Director – Nick Gomez, Teleplay – Stephen Kay, Producer – Michael Mahoney, Photography – Steve Cosens, Music – Tree Adams, Visual Effects Supervisor – Kate Donnelly, Production Design – James McAteer. Production Company – Sony Pictures Television.
Christina Ricci (Lizzie Borden), Clea DuVall (Emma Borden), Gregg Henry (Hosea Knowlton), Billy Campbell (Andrew Jennings), Stephen McHattie (Andrew Borden), Sara Botsford (Abby Borden), Hannah Anderson (Bridget Sullivan), Andrea Runge (Alice Russell), Shawn Doyle (Marshal Hilliard)
1892 in the town of Fall River, Massachusetts. Lizzie is the younger daughter of wealthy Andrew Borden and dislikes being controlled by her father. Both she and her sister Emma are resentful of their stepmother Abby who they believe is using her father for his money while they are financially kept under his thumb. Lizzie is even forced to steal to obtain things for herself. One afternoon, Lizzie returns home to find her father and Abby beaten to death with an axe. In the subsequent investigation, prosecutor Hosea Knowlton finds suspicious things about Lizzie’s account of the events and subsequent actions. She is then placed on trial for murder.
Lizzie Borden (1860-1927) is a name that holds an infamy in the annals of American True Crime. To give a brief precis of the case, Lizzie was the younger daughter of Andrew Borden, a wealthy property developer and textile mill owner in Fall River, Massachusetts. Lizzie’s mother had died at a young age and Andrew had remarried widow Abby Gray when Lizzie was six. Lizzie and her older sister Emma resented the intrusion of Abby into their lives. They were kept under a tight rein by their father and believed that Abby was using Andrew, having inveigled substantial gifts of money and property for members of her own family while they were kept in a state of penury and forced to financially rely on him. On August 4th of 1892, according to her own account, Lizzie returned home to find Abby murdered with an axe in the upstairs bedroom and her father having been hacked apart while lying on the couch. After investigation, Lizzie was placed on trial for murder. She protested her innocence but many things indicated her guilt – in particular, her burning a dress that may have been stained in blood, while her statements were found to be contradictory or misleading. She was however acquitted for lack of evidence to convict her. She lived out the rest of her life in Fall River, never marrying but having inherited considerable money in her father’s will.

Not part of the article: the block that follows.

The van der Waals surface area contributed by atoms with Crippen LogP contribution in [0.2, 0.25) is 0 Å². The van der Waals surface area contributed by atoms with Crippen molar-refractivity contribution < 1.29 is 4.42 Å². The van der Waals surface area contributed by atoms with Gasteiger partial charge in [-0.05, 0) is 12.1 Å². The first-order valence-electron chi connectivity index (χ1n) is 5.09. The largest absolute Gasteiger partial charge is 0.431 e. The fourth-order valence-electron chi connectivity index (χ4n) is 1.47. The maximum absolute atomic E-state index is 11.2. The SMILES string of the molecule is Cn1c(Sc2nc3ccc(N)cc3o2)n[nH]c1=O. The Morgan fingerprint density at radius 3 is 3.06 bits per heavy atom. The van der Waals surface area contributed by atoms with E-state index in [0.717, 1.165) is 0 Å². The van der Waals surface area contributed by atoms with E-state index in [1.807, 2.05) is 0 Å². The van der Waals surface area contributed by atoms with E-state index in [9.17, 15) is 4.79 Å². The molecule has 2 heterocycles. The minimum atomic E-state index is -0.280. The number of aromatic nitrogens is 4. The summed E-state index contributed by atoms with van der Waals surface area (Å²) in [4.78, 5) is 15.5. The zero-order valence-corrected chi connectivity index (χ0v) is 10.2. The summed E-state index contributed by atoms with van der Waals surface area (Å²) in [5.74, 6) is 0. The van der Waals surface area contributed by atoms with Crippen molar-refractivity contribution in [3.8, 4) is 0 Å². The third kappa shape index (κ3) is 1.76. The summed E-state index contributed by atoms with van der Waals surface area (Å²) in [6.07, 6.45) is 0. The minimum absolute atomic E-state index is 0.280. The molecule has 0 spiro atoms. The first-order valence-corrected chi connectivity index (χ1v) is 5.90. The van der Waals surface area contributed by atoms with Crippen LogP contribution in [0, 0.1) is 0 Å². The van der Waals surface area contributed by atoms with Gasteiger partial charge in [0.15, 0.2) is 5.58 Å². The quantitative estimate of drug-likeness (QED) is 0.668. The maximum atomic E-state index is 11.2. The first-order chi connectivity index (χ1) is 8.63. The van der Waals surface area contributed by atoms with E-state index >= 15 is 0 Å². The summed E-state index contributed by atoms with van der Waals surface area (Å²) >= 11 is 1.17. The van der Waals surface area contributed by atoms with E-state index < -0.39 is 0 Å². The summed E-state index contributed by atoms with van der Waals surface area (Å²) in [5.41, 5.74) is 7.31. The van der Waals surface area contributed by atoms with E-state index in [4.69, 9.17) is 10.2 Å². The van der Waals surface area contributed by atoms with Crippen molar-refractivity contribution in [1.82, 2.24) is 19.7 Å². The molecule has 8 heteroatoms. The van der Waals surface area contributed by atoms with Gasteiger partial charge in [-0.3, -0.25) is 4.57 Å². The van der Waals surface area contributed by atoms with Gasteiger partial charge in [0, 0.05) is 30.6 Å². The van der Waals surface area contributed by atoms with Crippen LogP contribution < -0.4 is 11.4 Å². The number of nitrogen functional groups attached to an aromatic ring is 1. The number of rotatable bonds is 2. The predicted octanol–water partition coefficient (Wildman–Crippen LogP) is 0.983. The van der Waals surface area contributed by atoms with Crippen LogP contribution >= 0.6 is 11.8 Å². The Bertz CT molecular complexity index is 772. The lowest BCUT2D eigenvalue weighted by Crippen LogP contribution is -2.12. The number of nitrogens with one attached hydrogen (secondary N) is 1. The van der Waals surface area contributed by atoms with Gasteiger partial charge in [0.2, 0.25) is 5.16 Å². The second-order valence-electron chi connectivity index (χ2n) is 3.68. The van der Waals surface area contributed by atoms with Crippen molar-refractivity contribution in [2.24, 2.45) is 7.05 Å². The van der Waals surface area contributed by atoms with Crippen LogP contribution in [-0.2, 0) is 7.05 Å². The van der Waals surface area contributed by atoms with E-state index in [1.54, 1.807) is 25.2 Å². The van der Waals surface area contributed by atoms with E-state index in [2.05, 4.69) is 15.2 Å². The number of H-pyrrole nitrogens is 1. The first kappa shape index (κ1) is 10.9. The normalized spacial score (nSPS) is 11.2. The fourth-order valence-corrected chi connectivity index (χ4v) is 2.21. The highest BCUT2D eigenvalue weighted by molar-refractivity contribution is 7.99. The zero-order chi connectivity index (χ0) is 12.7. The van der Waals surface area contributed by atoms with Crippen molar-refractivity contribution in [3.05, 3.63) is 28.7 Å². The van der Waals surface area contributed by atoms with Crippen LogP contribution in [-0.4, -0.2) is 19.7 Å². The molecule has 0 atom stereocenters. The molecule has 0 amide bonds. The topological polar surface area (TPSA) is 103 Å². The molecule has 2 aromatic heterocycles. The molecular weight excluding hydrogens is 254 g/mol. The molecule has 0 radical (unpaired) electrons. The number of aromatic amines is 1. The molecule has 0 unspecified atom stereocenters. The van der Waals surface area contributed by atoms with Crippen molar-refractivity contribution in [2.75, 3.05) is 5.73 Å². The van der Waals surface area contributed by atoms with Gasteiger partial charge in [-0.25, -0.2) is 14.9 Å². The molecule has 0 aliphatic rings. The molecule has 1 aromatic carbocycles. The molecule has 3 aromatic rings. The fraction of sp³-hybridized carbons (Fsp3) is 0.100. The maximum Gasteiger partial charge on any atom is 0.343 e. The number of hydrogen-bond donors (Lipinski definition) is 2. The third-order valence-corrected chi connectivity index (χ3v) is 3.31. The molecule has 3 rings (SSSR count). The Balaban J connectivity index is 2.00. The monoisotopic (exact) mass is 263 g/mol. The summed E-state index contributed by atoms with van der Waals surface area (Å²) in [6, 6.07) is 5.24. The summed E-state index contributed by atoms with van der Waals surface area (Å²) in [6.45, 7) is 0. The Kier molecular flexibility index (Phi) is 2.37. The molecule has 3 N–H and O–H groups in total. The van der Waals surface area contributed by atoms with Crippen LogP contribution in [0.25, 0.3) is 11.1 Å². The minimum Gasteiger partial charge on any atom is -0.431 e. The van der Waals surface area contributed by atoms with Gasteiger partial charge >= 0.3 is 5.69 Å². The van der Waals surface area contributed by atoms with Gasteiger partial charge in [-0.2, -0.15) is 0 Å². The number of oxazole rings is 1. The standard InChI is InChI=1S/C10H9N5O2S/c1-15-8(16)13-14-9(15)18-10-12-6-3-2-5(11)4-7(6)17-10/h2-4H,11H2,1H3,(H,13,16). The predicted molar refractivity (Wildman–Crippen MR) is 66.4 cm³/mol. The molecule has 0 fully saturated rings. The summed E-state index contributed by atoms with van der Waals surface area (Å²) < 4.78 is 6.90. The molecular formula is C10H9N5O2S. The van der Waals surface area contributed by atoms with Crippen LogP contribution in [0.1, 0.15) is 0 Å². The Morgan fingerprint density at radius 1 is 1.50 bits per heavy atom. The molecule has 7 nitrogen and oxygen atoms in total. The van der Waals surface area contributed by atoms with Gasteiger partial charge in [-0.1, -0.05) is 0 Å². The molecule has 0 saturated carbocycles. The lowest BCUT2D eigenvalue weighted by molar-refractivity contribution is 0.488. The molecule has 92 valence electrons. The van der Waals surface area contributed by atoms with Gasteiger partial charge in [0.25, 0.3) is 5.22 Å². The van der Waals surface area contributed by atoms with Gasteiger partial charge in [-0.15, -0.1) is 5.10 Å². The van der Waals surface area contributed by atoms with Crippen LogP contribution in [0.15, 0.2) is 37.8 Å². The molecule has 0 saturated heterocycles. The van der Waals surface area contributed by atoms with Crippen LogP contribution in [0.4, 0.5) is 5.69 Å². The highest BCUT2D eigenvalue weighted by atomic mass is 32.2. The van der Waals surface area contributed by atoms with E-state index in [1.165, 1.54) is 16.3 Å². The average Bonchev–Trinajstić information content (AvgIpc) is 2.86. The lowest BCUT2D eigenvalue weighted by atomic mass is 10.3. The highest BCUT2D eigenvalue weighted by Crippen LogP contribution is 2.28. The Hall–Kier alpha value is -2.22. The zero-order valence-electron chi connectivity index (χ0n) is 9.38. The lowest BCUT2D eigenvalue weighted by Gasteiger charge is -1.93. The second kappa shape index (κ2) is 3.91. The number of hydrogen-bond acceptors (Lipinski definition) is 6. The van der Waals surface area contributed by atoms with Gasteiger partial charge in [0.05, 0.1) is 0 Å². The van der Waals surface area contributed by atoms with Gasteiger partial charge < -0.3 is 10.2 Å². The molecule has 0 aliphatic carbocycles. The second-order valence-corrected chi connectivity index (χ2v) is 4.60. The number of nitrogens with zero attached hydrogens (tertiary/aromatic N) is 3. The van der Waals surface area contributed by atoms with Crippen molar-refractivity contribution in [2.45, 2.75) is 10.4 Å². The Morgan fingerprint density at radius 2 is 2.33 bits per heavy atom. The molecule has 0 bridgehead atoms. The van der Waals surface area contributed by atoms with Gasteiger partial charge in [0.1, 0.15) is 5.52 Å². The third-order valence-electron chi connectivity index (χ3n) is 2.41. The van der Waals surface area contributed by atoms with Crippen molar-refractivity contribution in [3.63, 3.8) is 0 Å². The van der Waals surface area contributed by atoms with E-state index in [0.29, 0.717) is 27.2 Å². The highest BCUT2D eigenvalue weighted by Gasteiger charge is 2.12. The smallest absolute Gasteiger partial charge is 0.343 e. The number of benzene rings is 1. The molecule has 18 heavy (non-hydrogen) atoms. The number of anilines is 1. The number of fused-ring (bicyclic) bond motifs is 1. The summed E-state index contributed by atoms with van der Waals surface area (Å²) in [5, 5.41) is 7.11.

The Lizzie Borden story lives on in popular culture. There has been much theorising by true crime writers since then about whether she was guilty or not, although none of these writers have identified any strong alternate suspects. There have been a number of plays, books and songs about her, even a heavy metal band called Lizzy Borden. There have been several films, including the tv movie The Legend of Lizzie Borden (1975) starring Elizabeth Montgomery and the excellent Lizzie (2018) with Chloe Sevigny, while The Curse of Lizzie Borden (2006), Lizzie (2012), Lizzie Borden’s Revenge (2013) and American Poltergeist (2015) all feature Lizzie’s ghost or spirit being resurrected in the present.
Lizzie Borden Took an Ax was a movie made for the Lifetime Channel, which usually specialises in women’s films and true-life inspirational dramas but have in recent years been branching out into genre material, most notably with the series of tv movies adapted from Virginia C. Andrews. Written by Stephen Kay, director of Boogeyman (2005) and Cell 213 (2011), the film is at least reasonably faithful to the facts of the Lizzie Borden case.
The problem is that the film is not a very interesting treatment of the Lizzie Borden story. The most interesting parts – the axe murders – occur off-screen and fairly soon into the show. This means that the bulk of the film is taken up by the substantially less interesting details of the court case. When it comes to dramatic scenes with prosecutor Gregg Henry casting suspicion on things like Christina Ricci eating pears you can perhaps get an idea of how much the film lets its possibilities slip through its hands. What we have feels for all the world like one of the historical re-enactments that you get in the specials made for the History Channel.
Even then, the film fails to do a convincing job of portraying the 19th Century. Christina Ricci seems an ill fit for Lizzie Borden. She doesn’t look much like the Lizzie Borden we see in surviving photos. Ricci also has a history of weird girl roles meaning that she seems naturally suspicious rather than someone you would naturally accept as a dutiful, Sunday School-teaching 19th Century daughter that people initially had difficulty believing guilty of the crime. Added to that is Ricci’s playing in the scenes with her father Stephen McHattie, which come with too much in the way of 21st Century attitude to seem convincing for someone of that period. The major thing that kills any suspension of disbelief that what we are in a 19th Century setting though is the insertion of modern rock songs on the soundtrack.
The film had a sequel in the tv mini-series The Lizzie Borden Chronicles (2015), which ran for eight one-hour episodes and featured Christina Ricci and Clea DuVall repeating the roles they play here. This concerns itself with their lives in the aftermath of the trial and is largely fictionalised.